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Last of the great humorists: multi-media Jean Shepherd
Airdate: Monday - September 18, 1978

Last Update: 11-08-2014

Show Description
One or the last or the great American humorists, in the old style, both written and spoken, is Jean Shepard. Not a comic or a funnyman, which seems to be the new kind of "humorist," Jean Shepard is a literate, serious humorist. Yet there may be some Americans who have not experienced Shepherd, humorist and social critic. His humur is artistic, certainly; but a better way to understand Shepherd is to say that he has Style, as opposed to Fashion (a distinction of discernment). The first is class, the second is transitory frills. When the likes of Lenny Bruce and George Carlin are forgotten, Jean Shepherd will be revered. Jean Shepherd came to us from Hammond, Indiana, but mort accurately from The Midwest, what he calls the heartland: industrial, steel mill and refinery America. In various interviews, Shepherd claims to have been the Frank Gifford of his high school and a semi-pro baseball player, and countless other things, many of them, no doubt, fictions. But this is Shepherd: observer and storyteller. He is perhaps best-known as the radio personality of WOR for two decades, where he had a late-night, syndicated talk show, a nightly monologue. Before this, he acted and was a stage comic in Greenwich Village; indeed, he still occasionally plays college campuses, and not long ago he had a one-man show at Carnegie Hall. On the back of the dust jacket of his first book, In God We Trust, All Others Pay Cash (1966), he is described as "the leading Satirst of the Underground,'' which shows how much time has passed, and how rare an item it really is. Before the novel, though, came an editing job: The America of George Ade (1960), for which he also wrote a superb introduction. Shepherd's radio show, which ended not long ago, was a classic monologue on everything. He began the show, just for the record, with "Hey gang," and his theme song, "The Bear Missed the Train." His was the best talk show of lhe airwaves; Marshall McLuhan called the show "a nightly novel." Just imagine, for a moment, WOR's lineup: Shepherd, Bob & Ray, Heywood Hale Broun. . . all that's left are Gambling, Arlene Francis, and Joe Franklin. The real key to Shepherd is his masterpiece novel, In God We Trust, All Others Pay Cash. Not everyone is allowed to read it. Surely Lionel Trilling didn't. Nor did Malcolm Cowley. And it shouldn't have been touched by the marvels at the New York Review of Books. Shepherd's work somehow gets to the people who can appreciate it. I got myfirst look at Shepherd through a friend of a relative moonlighting as a nightwatchman; thirdhand so to speak. And the copy was from an exotic far Long Island library. After reading and rereading In God We Trust, All Others Pay Cash, it took me five years to find my own first edition. It was just one of those books you wish you could read again for the first time, and one of those books that can be read scores of times and still remain funny. The sequel to the book was called Wanda Hickey's Night of Golden Memories, and Other Disasters. The two books are about growing up in America - certainly a loaded description. The two books should be read In order, to avoid chronological confusion. In the first book, I will match such chapters as "Hairy Seven Crappies,'' "Ludlow Kissel and the Dago Bomb That Struck Back," "Old Man Pulaski and the Infamous Jawbreaker Blackmail Caper." and "Leopold Doppler and The Great Orpheum Gravy Boat Riot" against any piece of humor you can dredge up. In the second volume, most of which deals with the character Ralph's high school prom , the section dealing with the Bumpus family can meet any story on the field of humor. Of course, such stories won Shepherd Playboy's Humor-Satire awards. One medium Shepherd is working more and more with is television, where he has worked on such shows as "Jean Shepherd's America" (1970) and "Shepherd's Pie," a show which has so far enjoyed a couple of seasons , first shown on Jersey channels (because the subject of the show is New Jersey), but now also broadcast on PBS stations. Shepherd is undoubtedly close to Jersey, because it is highly industrial, yet In the Sticks, and an exaggerated version of the mundane, with a wild assortment of mills, refineries, junkyards, softball teams, saloons, and such items as the Margate elephant which is a large 19th century elephant set up on The Shore, and the zeppelin hangar at Lakehurst. Shepherd's style on television is much the same as his style in performing live and on radio: a rushing cascade, a Niagra of words, seasoned with fabulous exaggeration. All this is served up with the barreling tone of his voice, and camera work techniques like close ups and long pans, backed up with overly dramatic music. Some of Shepherd's "journalism" has been collected in The Ferrari in the Bedroom; a book about his army experiences reportedly called The Secret Mission of the Blue Assed Buzzard is due to be published any month now. . . any week. . . t:wenty minutes from now - that sort of scheduling. A section from his book appeared in Playboy some years back, and it was promising, even if typical Shepherd. Shepherd's work, of late, has taken on a slightly more cynical tone, as opposed to its earlier, mellow, nostalgic one. Shepherd says he writes about American Rituals, and calls nostalgia "a sickness." As if the collected works and the shows were not enough, Shepherd can be heard on WCBS-AM radio, an all-news format station with several commentators and feature reporters. Shepherd is given about three minutes (without commercials) for his commentary. His subject matter would fill a catalogue, running from Atwater Kent radios and Atlas Prager beer to the Chicago White Sox and zepplins. On the CBS spot, broadcast at 10:50am and 2:40, 7:48, and 10:40pm, he usually limits himself to editorializing on the social fabric as revealed in newspaper and magazine articles. And now The Phantom of the Open Hearth (Doubleday, Dolphin, 222 pp., $4 95 - this publisher also keeps most of his other works in paperback) is available in book form. The Phantom of the Open Hearth was a television film produced for the Visions series shown on PBS, one of the only shows to keep PBS from going completely BBC. The film is based on elements from both Shepherd's novels, and is a tale of the Prom ritual. In the revealing introduction, Shepherd explains the writing of the screenplay, and his role in the film's production. He "avoided visual clichs," which ruined The Great Gatsby for him, among other films, and which he considers even more obnoxious than verbal clichs; visual clichs don't work as well as verbal clichs. As well, he writes of his theme: that "the essentially commonplace, humdrum lives that the characters, and in fact most or humanity, Iive, are nonetheless not without their moments of high drama and Wagnerian disaster, all to basically no avail." Again, he notes that his variety of humor "arises out of inflection, a character's attitude, the predicament he's in, and the constant struggle to remain afloat in a sea of petty disasters." The film received a Critics Circle award; it was shot in 16 days and is another example of Shepherd at his best. George Ade wrote a book or fables entitled People You Know. Like Ade, Shepherd mirrors America, and writes about people and places you know, and the American Dream of the beautiful future, the glorious past, and the Crummy Now, as the narrator of The Phantom of The Open Hearth puts it. Thus Shepherd is the most, and best, a humorist can be; a social commentator.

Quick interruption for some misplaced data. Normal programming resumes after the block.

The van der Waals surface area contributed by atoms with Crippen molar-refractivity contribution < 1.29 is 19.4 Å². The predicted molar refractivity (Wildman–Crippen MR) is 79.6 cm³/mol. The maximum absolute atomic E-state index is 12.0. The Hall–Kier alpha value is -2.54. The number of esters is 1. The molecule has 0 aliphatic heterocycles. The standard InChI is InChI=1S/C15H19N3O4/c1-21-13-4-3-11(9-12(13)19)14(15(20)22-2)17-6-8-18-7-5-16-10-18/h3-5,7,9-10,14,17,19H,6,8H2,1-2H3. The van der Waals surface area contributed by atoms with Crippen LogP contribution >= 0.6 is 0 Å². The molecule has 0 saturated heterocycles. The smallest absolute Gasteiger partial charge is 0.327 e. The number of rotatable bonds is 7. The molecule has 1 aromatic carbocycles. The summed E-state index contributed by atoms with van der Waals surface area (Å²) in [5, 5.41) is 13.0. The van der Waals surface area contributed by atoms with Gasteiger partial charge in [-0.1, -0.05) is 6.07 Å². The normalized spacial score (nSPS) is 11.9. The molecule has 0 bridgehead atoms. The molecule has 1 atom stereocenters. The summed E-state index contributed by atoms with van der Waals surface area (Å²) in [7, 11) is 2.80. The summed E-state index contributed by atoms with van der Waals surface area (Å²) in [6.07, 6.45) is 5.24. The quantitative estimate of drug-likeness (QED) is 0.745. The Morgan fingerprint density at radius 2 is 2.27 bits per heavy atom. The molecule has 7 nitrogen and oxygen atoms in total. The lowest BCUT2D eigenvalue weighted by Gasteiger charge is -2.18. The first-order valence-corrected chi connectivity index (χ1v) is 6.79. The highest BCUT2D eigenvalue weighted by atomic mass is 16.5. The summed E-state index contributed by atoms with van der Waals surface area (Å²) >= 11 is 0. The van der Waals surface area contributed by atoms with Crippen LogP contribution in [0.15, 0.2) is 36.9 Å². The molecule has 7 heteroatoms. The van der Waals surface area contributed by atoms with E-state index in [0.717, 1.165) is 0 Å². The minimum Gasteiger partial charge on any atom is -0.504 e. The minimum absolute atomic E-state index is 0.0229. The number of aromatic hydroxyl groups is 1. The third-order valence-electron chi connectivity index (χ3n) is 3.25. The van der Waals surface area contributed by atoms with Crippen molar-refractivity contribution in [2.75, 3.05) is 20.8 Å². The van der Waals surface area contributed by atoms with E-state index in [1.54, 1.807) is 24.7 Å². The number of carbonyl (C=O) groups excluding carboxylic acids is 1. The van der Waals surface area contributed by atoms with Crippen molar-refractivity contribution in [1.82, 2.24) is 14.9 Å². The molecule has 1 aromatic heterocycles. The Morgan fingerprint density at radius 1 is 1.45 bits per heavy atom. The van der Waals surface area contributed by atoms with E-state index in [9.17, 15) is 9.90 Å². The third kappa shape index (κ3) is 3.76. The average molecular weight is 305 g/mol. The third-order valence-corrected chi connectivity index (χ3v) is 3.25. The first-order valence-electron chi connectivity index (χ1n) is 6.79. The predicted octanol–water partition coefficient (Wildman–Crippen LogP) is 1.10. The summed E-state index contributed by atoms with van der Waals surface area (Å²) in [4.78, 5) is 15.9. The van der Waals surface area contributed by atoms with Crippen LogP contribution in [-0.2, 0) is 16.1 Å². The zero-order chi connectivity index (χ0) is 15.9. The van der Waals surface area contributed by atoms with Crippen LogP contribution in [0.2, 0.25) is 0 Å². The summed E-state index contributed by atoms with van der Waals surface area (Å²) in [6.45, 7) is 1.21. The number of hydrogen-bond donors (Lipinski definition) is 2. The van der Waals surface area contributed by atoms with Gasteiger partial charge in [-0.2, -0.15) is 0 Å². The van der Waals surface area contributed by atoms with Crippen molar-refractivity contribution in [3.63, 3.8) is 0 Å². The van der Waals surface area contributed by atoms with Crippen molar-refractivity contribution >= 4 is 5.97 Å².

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September 18,1978
Columbia Spectator

Courtesy: Steve Glazer

Airdate History ' - Original' date is earliest known broadcast)